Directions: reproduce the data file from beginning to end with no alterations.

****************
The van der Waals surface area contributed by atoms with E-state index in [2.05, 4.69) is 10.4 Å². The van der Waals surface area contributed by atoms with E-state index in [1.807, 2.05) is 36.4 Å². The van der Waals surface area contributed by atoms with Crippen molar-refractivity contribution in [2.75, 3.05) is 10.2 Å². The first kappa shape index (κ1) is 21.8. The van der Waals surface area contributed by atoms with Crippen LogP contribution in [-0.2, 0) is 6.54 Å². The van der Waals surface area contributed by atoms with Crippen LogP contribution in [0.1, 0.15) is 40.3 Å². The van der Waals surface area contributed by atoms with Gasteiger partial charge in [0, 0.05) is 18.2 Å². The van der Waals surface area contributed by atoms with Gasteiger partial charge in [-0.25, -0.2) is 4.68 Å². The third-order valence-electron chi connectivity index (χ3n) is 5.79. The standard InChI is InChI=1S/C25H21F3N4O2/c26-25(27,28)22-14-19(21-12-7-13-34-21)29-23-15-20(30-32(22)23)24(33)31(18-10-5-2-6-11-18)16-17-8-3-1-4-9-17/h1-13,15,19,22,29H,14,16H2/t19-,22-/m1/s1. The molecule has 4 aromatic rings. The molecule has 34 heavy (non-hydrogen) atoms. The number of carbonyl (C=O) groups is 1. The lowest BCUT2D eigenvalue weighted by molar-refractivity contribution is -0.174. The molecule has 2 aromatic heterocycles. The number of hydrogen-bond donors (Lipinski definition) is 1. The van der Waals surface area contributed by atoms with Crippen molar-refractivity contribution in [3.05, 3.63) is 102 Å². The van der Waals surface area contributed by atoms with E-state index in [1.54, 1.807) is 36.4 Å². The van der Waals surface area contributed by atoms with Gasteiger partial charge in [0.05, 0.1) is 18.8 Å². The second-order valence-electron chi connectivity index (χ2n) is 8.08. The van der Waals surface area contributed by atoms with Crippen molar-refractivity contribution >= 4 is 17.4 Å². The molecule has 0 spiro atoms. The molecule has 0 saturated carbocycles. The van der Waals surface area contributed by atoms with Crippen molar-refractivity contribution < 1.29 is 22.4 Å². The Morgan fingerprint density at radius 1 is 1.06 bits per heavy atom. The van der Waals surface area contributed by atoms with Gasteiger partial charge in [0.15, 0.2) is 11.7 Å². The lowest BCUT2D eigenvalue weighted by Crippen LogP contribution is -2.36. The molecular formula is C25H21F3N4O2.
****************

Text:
The van der Waals surface area contributed by atoms with E-state index in [2.05, 4.69) is 10.4 Å². The van der Waals surface area contributed by atoms with E-state index in [1.807, 2.05) is 36.4 Å². The van der Waals surface area contributed by atoms with Crippen molar-refractivity contribution in [2.75, 3.05) is 10.2 Å². The first kappa shape index (κ1) is 21.8. The van der Waals surface area contributed by atoms with Crippen LogP contribution in [-0.2, 0) is 6.54 Å². The van der Waals surface area contributed by atoms with Crippen LogP contribution in [0.1, 0.15) is 40.3 Å². The van der Waals surface area contributed by atoms with Gasteiger partial charge in [0, 0.05) is 18.2 Å². The van der Waals surface area contributed by atoms with Gasteiger partial charge in [-0.25, -0.2) is 4.68 Å². The third-order valence-electron chi connectivity index (χ3n) is 5.79. The standard InChI is InChI=1S/C25H21F3N4O2/c26-25(27,28)22-14-19(21-12-7-13-34-21)29-23-15-20(30-32(22)23)24(33)31(18-10-5-2-6-11-18)16-17-8-3-1-4-9-17/h1-13,15,19,22,29H,14,16H2/t19-,22-/m1/s1. The molecule has 4 aromatic rings. The molecule has 34 heavy (non-hydrogen) atoms. The number of carbonyl (C=O) groups is 1. The lowest BCUT2D eigenvalue weighted by molar-refractivity contribution is -0.174. The molecule has 2 aromatic heterocycles. The number of hydrogen-bond donors (Lipinski definition) is 1. The van der Waals surface area contributed by atoms with Crippen molar-refractivity contribution in [3.05, 3.63) is 102 Å². The van der Waals surface area contributed by atoms with E-state index in [1.54, 1.807) is 36.4 Å². The van der Waals surface area contributed by atoms with Gasteiger partial charge in [0.05, 0.1) is 18.8 Å². The second-order valence-electron chi connectivity index (χ2n) is 8.08. The van der Waals surface area contributed by atoms with Crippen molar-refractivity contribution >= 4 is 17.4 Å². The molecule has 0 spiro atoms. The molecule has 0 saturated carbocycles. The van der Waals surface area contributed by atoms with Crippen molar-refractivity contribution < 1.29 is 22.4 Å². The Morgan fingerprint density at radius 1 is 1.06 bits per heavy atom. The van der Waals surface area contributed by atoms with Gasteiger partial charge in [0.15, 0.2) is 11.7 Å². The lowest BCUT2D eigenvalue weighted by Crippen LogP contribution is -2.36. The molecular formula is C25H21F3N4O2.